Citation: Hegemann J, Moelleken K. 2012. Chlamydial Adhesion and Adhesins, p 97-125. In Tan M, Bavoil P (ed), Intracellular Pathogens I: . ASM Press, Washington, DC. doi: 10.1128/9781555817329.ch5
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Image of FIGURE 3
FIGURE 3

General properties of selected Pmp proteins from and . Pmp proteins including PmpD from (A) and Pmp6, Pmp20, and Pmp21 from (B) are presumably autotransporters, as they exhibit the typical three-domain structure with N-terminal signal sequence (ss), passenger domain, and β-barrel ( ). Pmp proteins are characterized by the presence of the repeat motifs GGA(I,V,L) and FxxN (motif positions are indicated by white and grey vertical bars) ( ). PmpD, Pmp6, Pmp20, and Pmp21 are processed posttranslationally (at positions indicated by scissors and the numbered N-terminal residue) to yield processed forms indicated by the black lines beneath each protein. (A) PmpD exhibits a complex (presumably biphasic) processing pattern, yielding insoluble as well as soluble forms (drawn according to their apparent molecular weight) ( ). (B) Processing of the Pmp6, Pmp20, and Pmp21 proteins results in processed forms labeled for their relative positions (N, M, or C terminal) in the full-length protein ( ). Functionally characterized protein derivatives of Pmp6, Pmp20, and Pmp21 are marked by thin brackets. NLS, nuclear localization signal; RGD, integrin binding site. Domain structure was predicted with Pfam HMM search at expasy.org. doi:10.1128/9781555817329.ch5.f3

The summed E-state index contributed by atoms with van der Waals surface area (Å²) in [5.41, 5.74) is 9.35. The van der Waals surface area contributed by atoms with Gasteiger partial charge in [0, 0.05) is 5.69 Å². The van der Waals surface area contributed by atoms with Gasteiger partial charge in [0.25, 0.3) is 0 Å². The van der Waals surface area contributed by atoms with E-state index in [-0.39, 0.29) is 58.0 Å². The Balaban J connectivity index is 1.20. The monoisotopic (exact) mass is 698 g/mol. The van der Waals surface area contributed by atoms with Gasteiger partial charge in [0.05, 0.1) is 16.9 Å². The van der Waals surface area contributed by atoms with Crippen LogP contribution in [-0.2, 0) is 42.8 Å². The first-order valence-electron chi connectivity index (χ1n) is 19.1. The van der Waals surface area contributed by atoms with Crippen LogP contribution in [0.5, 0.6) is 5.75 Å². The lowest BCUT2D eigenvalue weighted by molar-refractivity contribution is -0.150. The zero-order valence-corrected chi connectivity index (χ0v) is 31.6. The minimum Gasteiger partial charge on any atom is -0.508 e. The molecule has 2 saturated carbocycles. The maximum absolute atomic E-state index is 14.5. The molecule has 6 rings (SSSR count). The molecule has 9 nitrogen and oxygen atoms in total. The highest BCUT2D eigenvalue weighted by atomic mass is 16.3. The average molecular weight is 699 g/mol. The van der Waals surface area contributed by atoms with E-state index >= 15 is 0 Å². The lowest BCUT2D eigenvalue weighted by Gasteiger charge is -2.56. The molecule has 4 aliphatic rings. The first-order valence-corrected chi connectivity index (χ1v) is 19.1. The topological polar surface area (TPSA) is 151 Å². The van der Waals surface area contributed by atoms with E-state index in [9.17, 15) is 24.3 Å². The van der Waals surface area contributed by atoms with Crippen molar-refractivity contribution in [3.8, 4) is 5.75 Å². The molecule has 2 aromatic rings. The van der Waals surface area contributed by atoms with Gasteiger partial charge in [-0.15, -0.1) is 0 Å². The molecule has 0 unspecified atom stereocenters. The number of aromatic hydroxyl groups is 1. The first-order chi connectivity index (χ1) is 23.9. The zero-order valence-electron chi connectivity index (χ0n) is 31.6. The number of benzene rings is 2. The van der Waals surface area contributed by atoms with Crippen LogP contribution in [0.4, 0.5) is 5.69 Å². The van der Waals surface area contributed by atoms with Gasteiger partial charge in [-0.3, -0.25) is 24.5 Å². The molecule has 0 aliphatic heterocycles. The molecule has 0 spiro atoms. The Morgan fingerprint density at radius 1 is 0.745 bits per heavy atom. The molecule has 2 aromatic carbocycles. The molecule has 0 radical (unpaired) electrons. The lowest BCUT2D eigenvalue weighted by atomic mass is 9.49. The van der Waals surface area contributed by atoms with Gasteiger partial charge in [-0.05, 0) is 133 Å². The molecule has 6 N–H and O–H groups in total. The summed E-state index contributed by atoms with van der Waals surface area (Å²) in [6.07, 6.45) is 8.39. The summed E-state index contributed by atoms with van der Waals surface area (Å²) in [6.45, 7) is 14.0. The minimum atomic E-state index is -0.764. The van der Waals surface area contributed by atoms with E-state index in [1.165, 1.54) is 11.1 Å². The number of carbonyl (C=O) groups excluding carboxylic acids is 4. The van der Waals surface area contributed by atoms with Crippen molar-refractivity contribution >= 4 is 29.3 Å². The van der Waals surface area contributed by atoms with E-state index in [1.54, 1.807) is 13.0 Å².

Citation: Hegemann J, Moelleken K. 2012. Chlamydial Adhesion and Adhesins, p 97-125. In Tan M, Bavoil P (ed), Intracellular Pathogens I: . ASM Press, Washington, DC. doi: 10.1128/9781555817329.ch5
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Image of FIGURE 4
FIGURE 4

Pmp proteins are adhesins, and binding is mediated by repeat motifs. The PDs of the three largest Pmp proteins from mediate adhesion to epithelial HEp-2 cells and attenuate subsequent infection ( ). Recombinant subdomains of N-Pmp21 and M-Pmp21, each harboring two motifs only, adhered efficiently to human cells, but point mutations in the motifs, or a 4-residue-deletion (labeled by Δ), abrogated binding. Likewise, a synthetic peptide derived from M-Pmp21 carrying a doublet of FxxN and GGAI was able to significantly reduce infection, while a scrambled peptide showed no activity. Repeat motifs GGA(I,V,L) and FxxN are labeled as in Fig. 3 . doi:10.1128/9781555817329.ch5.f4